Finish your walk at the Torget fish market (11) where fishmongers ply their wares alongside stalls selling flowers, handicrafts and souvenirs (daily in summer from 7am to 4pm).
Lunch on the run
Grab a table at the fish market (11) and order a plate of seafood by weight: Nkr49 (£4.60) buys 100 grams of salmon and shellfish. Expensive, but – like everything else in Bergen – high quality.
Norway offers plenty of ways to splash your cash, notably at the main city-centre mall: Galeriet (12), where you can shop to the top, with six floors of stores. Close by, explore Moods of Norway (13) at Torgallmenningen 12, Bergen's trendiest designer store. Before you decide the prices are too high, bear in mind that most shops offer visitors a near-instant tax refund of at least 12 per cent; you just take the receipt to the tourist office.
Norway's foremost whisky bar occupies a large and beautiful room on the ground floor of the Grand Terminus Hotel (5). Between 5pm and midnight daily except Sunday, you can try one of dozens of whiskies – or settle for Norway's signature tipple, Aquavit – distilled from potatoes, and sometimes aged by being sent around the world by ship.
Dining with the locals
Bryggeloftet & Stuene (14) is easier to find than it is to pronounce: in prime position, overlooking the harbour, at Bryggen 11 (00 47 55 30 20 70; bryggeloftet.no ). Choose the upper floor for the best view. The local speciality is Klippfisk: North Atlantic cod dried on cliffs for three months, with an intense and salty flavour.
For fun and informality, aim for Pingvinen (15) ("Penguin"), at Vaskerelven 14 (00 47 55 60 46 46) – a corner café that feels like someone's front room, yet where you can expect simply prepared dishes accompanied by reasonably priced beer and convivial conversation.
Sunday morning: a walk in the park
Stroll through the attractively restored streets of Skottegaten and Nedre Stangehagen, full of timber houses, to Nordnesparken (16) – at the end of one of the arms of land that extends from the centre of Bergen. Besides fine views over the bay, look for the flagstones inscribed with poetry (in Norwegian – the locals will translate).
Out to brunch
So much for nourishing the soul – how about the body? From noon on Sundays – or 11 on other days – the United Sardine Factory (17) at Georgernes Verft 12 is the place to be. It has been converted to an arts centre and includes the cheerful Kafe Kippers (00 47 55 31 00 60), with excellent coffee and good food.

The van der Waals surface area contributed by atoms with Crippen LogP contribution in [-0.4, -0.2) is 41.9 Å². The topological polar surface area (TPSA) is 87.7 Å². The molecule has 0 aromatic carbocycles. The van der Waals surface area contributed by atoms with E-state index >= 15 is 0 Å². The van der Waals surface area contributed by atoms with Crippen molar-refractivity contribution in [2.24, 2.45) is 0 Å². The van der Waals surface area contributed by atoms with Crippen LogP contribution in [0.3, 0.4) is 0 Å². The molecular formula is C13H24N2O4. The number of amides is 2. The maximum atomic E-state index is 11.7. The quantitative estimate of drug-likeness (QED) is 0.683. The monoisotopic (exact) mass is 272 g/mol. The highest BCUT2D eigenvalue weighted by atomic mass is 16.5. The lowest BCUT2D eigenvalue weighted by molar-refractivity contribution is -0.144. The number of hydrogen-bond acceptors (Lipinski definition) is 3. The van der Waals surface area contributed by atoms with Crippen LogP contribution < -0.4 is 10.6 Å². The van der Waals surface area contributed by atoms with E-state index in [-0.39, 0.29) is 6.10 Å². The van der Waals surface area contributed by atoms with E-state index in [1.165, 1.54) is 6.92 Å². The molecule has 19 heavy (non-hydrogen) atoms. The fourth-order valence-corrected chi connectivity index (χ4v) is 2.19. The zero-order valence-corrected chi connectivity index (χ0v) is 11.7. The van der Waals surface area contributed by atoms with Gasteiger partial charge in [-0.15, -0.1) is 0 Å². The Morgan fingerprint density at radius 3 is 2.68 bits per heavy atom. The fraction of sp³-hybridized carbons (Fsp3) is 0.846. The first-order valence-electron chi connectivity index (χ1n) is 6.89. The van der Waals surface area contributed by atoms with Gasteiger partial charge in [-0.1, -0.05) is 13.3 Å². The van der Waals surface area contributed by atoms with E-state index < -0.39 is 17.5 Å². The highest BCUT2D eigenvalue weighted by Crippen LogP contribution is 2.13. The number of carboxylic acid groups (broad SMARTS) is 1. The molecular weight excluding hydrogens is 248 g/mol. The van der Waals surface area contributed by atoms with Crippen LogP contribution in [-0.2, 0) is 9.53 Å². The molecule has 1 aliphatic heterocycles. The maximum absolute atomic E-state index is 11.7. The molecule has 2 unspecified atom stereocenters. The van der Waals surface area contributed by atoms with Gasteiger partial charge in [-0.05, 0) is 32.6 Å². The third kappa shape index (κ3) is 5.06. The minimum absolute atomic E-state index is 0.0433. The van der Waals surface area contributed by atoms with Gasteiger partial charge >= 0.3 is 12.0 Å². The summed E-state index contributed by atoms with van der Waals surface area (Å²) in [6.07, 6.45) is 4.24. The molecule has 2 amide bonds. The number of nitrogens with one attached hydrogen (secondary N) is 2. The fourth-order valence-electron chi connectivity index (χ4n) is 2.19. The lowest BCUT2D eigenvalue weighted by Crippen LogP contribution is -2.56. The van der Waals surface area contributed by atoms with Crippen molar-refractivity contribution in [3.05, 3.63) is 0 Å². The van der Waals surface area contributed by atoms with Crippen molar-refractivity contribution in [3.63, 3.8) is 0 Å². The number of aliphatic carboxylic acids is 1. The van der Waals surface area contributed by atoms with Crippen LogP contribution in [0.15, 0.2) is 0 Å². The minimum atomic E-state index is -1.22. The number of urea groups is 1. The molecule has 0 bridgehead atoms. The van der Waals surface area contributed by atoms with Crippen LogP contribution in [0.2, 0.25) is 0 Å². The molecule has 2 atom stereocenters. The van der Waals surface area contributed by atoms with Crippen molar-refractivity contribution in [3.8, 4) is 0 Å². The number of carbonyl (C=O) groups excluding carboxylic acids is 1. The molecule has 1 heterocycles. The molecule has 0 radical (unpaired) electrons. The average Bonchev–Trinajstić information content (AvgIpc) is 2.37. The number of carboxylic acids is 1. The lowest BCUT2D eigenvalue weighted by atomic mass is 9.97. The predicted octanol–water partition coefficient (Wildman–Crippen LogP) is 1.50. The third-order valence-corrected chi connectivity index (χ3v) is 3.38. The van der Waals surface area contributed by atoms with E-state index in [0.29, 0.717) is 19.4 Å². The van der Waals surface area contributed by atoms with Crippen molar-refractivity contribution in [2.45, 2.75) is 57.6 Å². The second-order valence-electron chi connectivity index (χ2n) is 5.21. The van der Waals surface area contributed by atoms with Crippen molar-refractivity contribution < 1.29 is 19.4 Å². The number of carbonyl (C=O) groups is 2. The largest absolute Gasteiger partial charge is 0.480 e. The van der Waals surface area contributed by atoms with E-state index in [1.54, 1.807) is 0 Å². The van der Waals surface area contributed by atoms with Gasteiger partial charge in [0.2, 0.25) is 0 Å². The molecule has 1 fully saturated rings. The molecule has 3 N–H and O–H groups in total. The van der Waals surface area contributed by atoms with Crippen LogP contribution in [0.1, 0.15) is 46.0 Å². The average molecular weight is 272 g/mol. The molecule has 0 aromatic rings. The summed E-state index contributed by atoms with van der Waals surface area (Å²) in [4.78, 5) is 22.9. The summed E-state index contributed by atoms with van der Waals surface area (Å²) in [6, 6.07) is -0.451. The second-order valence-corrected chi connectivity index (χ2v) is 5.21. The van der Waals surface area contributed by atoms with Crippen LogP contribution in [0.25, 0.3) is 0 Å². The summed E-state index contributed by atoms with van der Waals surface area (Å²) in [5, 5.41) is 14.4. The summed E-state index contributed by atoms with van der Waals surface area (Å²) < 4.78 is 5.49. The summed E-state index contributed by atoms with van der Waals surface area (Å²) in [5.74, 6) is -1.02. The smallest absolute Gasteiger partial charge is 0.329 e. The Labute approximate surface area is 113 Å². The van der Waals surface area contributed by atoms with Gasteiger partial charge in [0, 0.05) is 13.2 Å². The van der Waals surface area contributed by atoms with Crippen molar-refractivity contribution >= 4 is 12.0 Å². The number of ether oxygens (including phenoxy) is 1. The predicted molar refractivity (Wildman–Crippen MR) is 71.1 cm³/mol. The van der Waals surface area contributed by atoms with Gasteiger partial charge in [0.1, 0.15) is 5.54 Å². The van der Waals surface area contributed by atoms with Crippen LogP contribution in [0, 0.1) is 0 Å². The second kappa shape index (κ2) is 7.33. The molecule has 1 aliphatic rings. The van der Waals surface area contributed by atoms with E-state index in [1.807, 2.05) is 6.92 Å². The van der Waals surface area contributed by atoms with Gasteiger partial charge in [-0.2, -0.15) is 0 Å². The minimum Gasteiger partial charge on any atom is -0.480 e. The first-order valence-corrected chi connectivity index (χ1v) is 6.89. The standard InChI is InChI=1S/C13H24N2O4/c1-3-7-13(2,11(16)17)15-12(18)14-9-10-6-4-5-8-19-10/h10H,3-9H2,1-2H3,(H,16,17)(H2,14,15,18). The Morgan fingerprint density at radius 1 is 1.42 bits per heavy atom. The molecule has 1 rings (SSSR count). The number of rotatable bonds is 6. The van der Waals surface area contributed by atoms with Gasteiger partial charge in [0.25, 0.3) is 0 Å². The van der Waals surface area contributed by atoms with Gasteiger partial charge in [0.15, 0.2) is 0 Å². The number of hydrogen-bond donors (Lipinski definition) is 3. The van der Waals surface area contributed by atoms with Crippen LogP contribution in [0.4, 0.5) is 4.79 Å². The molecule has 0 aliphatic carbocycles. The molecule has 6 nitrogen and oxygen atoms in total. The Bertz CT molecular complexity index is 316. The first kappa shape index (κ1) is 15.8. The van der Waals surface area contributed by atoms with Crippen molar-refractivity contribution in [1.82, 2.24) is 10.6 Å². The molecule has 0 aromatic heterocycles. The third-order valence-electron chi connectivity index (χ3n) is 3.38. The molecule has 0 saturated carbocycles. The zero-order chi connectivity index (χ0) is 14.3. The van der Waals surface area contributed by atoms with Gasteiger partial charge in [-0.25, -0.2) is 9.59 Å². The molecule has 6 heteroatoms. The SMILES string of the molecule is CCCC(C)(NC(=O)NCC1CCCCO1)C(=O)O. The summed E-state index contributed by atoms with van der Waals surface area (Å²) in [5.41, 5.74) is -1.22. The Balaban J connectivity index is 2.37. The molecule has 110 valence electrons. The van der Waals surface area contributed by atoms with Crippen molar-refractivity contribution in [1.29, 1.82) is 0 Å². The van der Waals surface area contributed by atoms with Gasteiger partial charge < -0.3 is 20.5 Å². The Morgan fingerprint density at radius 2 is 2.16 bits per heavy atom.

Go to church
Bergen's handsome cathedral (18) (00 47 55 31 58 75) is worth a visit even if you don't go inside, which is just as well, because its opening hours are limited: 11am-12.30pm on most days.
It's set in beautiful grounds, and has proved a great survivor, almost unscathed after a couple of city fires and the unwelcome attention of a British warship on the western façade.
Take a ride
Cruise for an hour aboard White Lady, a small boat offering harbour tours from Torget pier (5) daily at 2.30pm for Nkr130 (£12). The trip circles the huge bay offering classic photo opportunities of Bryggen and the mountains and also reveals other points of interest such as an old German submarine base.
The whole city is a work of art, but the formal art galleries are strung out in a row on the south side of Lille Lungegardsvann – the octagonal lake at the heart of "new" Bergen. Prime among the trilogy is the Bergen Kunstmuseum Rasmus Meyer Collection (19); open 11am-5pm daily, admission Nkr50 (£5). It has an excellent collection of Edvard Munch paintings.
The icing on the cake
Halfway from the city centre to the airport a real treat awaits: Troldhaugen, the former home of the city's favourite son, and Norway's greatest composer, Edvard Grieg – best known for the Peer Gynt suite and the Piano Concerto in A minor (00 47 55 92 29 92; troldhaugen.com ). It is in the suburb of Paradis (get there on bus 20-26 inclusive to Hopsbroen) and opens 9am-6pm daily, admission 60kr (£6).
The house stands on a bluff overlooking an inlet, with fine views over the water. Grieg spent every summer in this beautiful villa, and it has been preserved exactly as it was when he died in 1907.
A path leads down to the hut where Grieg did most of his work. You can also see the Steinway grand that was a gift to him and his wife, Nina, on their silver wedding anniversary, presented by his fellow musicians, and still used today for recitals and recordings. The ashes of Grieg and his wife are interred in a tomb built into the rock face close to the water.
To see Simon Calder's free-to-view film on 48 Hours in Bergen (which also features the 'Norway in a Nutshell' expedition ) visit independent.co.uk/bergenReuse content